My friend Fernando has written to say my Danelaw spoof is a bit unfair on the issue of language. This is rather ironic as I’m a ardent supporter of those who want to preserve and extend their language. I’ve learned, in my time, 2 or 3 of the world’s less useful languages and I like to believe that, if I was as Welsh as my full name suggests, I’d be fluent in both English and Welsh. So I have no problem with the Catalans, Basques or Galicians doing what they can to protect and further their respective languages. What I do object to, though, is this being done in a doctrinaire way at the expense of Spanish. When I first came to Galicia only 5 years ago, everything was in both Gallego and Spanish. Now it’s only the former and I’m not comfortable with this. Nor, I suspect, are many Galicians.
My other defence is that my tilt at language aspects of ‘nationalism’ stems from a very British disregard for august language Academies, whether they be French, Spanish or Galician. We just find them funny. A year or two ago, the Galician Academy announced that, henceforth, the Galician word for ‘Thanks’ would be ‘Graza’. Since then, I’ve heard this word only once and this was from the mouth of a character in a Galician TV soap opera, Pratos Combinados. All of which gives me the opportunity to say I had dinner with Maria Castro the other week. Not that this will mean much to most of you.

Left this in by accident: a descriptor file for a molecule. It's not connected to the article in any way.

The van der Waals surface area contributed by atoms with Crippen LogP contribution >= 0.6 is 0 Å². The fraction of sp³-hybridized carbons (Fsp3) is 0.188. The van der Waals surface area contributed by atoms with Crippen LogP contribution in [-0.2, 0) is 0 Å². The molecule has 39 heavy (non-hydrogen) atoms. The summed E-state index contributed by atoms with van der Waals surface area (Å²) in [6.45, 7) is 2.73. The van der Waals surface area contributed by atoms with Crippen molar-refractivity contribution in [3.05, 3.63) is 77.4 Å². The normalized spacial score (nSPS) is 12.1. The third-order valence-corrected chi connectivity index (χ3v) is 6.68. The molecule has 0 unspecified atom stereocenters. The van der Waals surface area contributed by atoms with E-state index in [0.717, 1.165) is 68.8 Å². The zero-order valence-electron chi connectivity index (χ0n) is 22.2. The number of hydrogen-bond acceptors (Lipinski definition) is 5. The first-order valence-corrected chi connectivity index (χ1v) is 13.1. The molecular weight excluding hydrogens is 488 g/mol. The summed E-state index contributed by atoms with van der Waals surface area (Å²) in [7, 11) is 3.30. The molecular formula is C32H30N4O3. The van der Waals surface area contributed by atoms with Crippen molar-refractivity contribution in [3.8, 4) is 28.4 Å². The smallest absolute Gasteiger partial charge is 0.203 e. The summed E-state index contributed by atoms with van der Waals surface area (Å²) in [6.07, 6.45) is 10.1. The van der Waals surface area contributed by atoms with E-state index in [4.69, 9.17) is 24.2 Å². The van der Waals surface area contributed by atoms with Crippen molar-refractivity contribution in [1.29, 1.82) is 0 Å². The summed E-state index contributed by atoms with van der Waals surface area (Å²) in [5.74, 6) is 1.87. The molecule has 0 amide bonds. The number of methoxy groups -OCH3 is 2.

Another reader has advised that the stories of driving licence points being sold is an urban myth. This was also reported in today’s press. I certainly hope so.
Within only weeks of the ratification of their new Constitution, the Catalan president says he’s taking the Spanish president to the Constitutional Tribunal for exceeding his powers in seeking information on the distribution of subventions. The first of many such battles, I suspect. And it’s not as if Mr Zapatero wasn’t warned You makes your bed . . .